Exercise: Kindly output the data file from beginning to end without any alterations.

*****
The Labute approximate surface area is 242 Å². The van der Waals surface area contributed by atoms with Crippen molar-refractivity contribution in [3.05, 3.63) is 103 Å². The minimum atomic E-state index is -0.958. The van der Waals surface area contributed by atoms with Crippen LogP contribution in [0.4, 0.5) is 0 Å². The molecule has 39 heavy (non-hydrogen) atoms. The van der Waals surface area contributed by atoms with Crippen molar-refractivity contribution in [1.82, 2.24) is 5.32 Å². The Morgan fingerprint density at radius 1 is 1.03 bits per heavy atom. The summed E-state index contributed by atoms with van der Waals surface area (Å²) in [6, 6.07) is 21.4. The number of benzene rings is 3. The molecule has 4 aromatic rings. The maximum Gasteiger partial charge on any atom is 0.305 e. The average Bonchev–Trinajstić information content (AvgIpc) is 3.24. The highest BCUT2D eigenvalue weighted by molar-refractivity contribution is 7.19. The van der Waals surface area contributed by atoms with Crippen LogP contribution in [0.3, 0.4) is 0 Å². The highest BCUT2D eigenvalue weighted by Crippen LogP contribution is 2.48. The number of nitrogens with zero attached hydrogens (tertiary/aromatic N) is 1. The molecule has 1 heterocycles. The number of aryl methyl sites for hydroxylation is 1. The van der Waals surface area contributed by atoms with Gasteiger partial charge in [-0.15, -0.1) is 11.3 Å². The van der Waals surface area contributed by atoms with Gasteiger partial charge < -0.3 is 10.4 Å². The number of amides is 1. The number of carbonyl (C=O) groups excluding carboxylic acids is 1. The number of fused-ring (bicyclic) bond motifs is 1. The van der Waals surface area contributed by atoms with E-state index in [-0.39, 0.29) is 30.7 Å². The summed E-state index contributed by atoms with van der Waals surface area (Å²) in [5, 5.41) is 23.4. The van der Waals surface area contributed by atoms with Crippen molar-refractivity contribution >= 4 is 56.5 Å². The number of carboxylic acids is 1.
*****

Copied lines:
The Labute approximate surface area is 242 Å². The van der Waals surface area contributed by atoms with Crippen molar-refractivity contribution in [3.05, 3.63) is 103 Å². The minimum atomic E-state index is -0.958. The van der Waals surface area contributed by atoms with Crippen LogP contribution in [0.4, 0.5) is 0 Å². The molecule has 39 heavy (non-hydrogen) atoms. The van der Waals surface area contributed by atoms with Crippen molar-refractivity contribution in [1.82, 2.24) is 5.32 Å². The Morgan fingerprint density at radius 1 is 1.03 bits per heavy atom. The summed E-state index contributed by atoms with van der Waals surface area (Å²) in [6, 6.07) is 21.4. The number of benzene rings is 3. The molecule has 4 aromatic rings. The maximum Gasteiger partial charge on any atom is 0.305 e. The average Bonchev–Trinajstić information content (AvgIpc) is 3.24. The highest BCUT2D eigenvalue weighted by molar-refractivity contribution is 7.19. The van der Waals surface area contributed by atoms with Crippen LogP contribution in [0.3, 0.4) is 0 Å². The highest BCUT2D eigenvalue weighted by Crippen LogP contribution is 2.48. The number of nitrogens with zero attached hydrogens (tertiary/aromatic N) is 1. The molecule has 1 heterocycles. The number of aryl methyl sites for hydroxylation is 1. The van der Waals surface area contributed by atoms with Gasteiger partial charge in [-0.15, -0.1) is 11.3 Å². The van der Waals surface area contributed by atoms with Gasteiger partial charge < -0.3 is 10.4 Å². The number of amides is 1. The number of carbonyl (C=O) groups excluding carboxylic acids is 1. The number of fused-ring (bicyclic) bond motifs is 1. The van der Waals surface area contributed by atoms with E-state index in [-0.39, 0.29) is 30.7 Å². The summed E-state index contributed by atoms with van der Waals surface area (Å²) in [5, 5.41) is 23.4. The van der Waals surface area contributed by atoms with Crippen molar-refractivity contribution >= 4 is 56.5 Å². The number of carboxylic acids is 1.